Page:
Is it really too much of a good thing when individual TV/streaming programming is too good?
HBO's critically acclaimed "Winning Time: The Rise of the Lakers Dynasty" -- a TV series focused on the 1980s Los Angeles Lakers -- is ending after just two seasons.
The show has also been the most dominant viewing program on Warner Bros. Discovery's streaming platform, Max. But apparently it is not enough.
Gunnar Wiedenfels, chief financial officer of Warner Bros. Discovery, said during a recent industry event that streaming has “an enormously valuable amount of quality content that has been given away well below fair market value.”
So what does that mean for consumers? A price hike? Well, we have seen many of those recently, and no doubt more is coming.
But does that also mean higher prices for streaming advertising brands?
Still, others say that for the truly must-have streaming platforms like Netflix it can be more than just a one-show thing -- that consumers sense they cannot cancel a Netflix subscription because they will miss something great soon afterwards or the next month.
Netflix, as a recognized industry leader, sits in a different consumer proposition position.
From all this we return to that more than decade-long warning by FX Networks Chairman and CEO John Landgraf -- too much "peak TV" isn't a good thing, because TV producers can't grab enough share of consumer voice and attention to survive.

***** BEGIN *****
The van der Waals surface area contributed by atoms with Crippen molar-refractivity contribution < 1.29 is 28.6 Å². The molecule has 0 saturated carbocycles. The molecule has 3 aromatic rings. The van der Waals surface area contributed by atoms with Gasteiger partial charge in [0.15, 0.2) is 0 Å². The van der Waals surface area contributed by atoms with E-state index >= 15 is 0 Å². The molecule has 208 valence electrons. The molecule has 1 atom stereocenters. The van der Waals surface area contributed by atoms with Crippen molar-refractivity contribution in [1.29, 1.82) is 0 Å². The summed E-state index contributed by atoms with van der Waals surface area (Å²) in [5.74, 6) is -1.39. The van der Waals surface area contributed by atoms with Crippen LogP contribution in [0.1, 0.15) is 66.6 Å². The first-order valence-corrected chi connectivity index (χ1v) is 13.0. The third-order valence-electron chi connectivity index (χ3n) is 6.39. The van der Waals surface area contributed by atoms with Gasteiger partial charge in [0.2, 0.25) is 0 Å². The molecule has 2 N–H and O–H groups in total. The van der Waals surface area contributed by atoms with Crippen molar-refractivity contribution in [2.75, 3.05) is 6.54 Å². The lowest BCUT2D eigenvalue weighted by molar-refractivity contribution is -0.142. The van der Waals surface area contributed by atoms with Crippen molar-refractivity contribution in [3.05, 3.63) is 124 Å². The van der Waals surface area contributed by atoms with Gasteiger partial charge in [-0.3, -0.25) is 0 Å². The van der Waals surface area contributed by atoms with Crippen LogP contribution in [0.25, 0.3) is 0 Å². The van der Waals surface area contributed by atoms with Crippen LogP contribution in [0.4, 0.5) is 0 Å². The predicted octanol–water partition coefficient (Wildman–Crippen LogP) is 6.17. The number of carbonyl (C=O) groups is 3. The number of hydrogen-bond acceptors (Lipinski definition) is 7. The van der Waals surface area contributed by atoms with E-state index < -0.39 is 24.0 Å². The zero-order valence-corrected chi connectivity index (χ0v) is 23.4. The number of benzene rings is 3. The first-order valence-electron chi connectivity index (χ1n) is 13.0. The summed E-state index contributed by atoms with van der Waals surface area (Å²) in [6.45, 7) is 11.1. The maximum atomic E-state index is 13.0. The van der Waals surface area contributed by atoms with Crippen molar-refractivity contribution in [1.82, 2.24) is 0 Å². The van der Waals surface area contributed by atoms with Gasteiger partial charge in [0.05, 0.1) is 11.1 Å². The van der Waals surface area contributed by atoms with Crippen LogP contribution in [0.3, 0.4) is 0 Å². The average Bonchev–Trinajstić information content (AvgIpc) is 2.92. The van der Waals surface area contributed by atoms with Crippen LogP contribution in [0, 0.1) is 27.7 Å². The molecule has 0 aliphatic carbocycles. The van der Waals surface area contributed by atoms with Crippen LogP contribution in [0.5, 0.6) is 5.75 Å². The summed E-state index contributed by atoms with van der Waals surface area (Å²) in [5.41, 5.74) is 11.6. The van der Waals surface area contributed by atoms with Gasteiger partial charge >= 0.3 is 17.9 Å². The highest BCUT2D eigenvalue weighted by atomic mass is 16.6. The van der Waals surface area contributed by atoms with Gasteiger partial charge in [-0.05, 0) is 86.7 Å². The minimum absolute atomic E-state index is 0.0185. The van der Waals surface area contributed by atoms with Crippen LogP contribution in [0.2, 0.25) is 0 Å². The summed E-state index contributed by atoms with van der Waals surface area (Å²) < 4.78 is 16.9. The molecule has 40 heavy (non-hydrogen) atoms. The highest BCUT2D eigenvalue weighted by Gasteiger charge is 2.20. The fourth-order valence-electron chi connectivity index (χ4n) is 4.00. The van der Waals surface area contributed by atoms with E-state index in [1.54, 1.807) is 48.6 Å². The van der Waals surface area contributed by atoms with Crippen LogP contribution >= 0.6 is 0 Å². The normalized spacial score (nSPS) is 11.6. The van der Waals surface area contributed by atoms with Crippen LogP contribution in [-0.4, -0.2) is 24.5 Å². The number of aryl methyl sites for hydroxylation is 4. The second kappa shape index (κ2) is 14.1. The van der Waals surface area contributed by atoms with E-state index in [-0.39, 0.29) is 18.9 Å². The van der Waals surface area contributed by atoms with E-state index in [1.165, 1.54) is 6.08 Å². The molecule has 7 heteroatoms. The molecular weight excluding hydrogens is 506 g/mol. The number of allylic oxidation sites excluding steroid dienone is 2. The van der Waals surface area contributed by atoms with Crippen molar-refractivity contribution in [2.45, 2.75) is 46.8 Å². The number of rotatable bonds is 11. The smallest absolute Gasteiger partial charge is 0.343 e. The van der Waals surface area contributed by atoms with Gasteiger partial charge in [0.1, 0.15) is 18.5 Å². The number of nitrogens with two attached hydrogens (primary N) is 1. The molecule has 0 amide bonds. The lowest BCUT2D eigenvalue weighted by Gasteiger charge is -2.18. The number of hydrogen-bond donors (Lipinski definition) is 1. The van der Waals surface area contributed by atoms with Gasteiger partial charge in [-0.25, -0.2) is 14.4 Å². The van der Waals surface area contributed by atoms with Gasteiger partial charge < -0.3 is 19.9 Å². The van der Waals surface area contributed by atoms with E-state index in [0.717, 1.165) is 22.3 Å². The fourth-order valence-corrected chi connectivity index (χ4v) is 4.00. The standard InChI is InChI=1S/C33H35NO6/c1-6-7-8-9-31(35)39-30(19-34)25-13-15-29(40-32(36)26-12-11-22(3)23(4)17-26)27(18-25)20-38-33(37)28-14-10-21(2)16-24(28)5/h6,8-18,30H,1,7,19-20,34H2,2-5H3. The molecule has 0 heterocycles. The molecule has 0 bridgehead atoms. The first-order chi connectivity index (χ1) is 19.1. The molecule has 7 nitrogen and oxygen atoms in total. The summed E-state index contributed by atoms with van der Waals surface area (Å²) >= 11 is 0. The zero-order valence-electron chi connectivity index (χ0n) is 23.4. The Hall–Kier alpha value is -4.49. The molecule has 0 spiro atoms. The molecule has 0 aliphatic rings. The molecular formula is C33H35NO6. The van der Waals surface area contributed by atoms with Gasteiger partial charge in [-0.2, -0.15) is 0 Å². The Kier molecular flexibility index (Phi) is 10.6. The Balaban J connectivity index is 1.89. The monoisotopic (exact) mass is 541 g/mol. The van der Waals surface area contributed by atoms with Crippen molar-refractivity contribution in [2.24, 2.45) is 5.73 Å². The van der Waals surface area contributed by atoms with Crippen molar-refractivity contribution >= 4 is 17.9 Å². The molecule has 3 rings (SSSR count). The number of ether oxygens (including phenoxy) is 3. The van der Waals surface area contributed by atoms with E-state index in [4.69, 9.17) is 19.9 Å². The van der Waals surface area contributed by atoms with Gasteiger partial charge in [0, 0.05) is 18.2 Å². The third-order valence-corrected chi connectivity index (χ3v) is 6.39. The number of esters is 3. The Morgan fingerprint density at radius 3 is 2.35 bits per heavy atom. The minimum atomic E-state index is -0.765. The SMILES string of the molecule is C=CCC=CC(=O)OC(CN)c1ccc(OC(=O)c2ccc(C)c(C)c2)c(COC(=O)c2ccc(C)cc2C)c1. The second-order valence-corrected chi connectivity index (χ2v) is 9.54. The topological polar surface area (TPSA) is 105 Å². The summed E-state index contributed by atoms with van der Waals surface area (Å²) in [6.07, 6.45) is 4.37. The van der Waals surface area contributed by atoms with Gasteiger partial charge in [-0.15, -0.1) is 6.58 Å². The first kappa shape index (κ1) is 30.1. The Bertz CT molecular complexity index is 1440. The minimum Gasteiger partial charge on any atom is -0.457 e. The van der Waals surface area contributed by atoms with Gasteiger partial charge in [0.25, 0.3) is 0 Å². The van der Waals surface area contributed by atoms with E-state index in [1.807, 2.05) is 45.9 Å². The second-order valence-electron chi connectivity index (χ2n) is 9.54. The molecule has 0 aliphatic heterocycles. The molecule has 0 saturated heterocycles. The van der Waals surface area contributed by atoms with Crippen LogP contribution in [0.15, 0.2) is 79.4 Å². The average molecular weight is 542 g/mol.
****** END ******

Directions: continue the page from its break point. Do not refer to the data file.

If Peak TV was truly about each of those 500 shows that were of top quality and that your friends say you needed to see, what exactly might you do?
Well, time constraints are one thing. But perhaps many would look to confirm this in observing actual industry viewership numbers. Looking at any recent streaming viewing list would reveal a lot of Netflix association.
This is not all that foreign. Consumers do this, to an extent, when considering their next must-see programming or movie.
“Is everyone really seeing ‘Barbie’ and ‘Oppenheimer’? Well, then those Monday morning box office numbers don’t lie.”
At the same time, there is probably another missing wrinkle for the programs themselves: Hype, on-air promotion, marketing, and some needed social-media spin.
"Content needs to get oxygen to stay alive and vibrant," Wiedenfels adds.
So whose fault is that? TV producers, streamers, or their fellow linear TV networks?
Ask yourself how many of those individual TV shows -- on streaming -- get all the advertising attention they need to survive.
Ask those hard-pressed streaming services -- which are still losing money -- how many promotion and advertising dollars they put into each wannabe hit TV show.
It's a good thing... sometimes.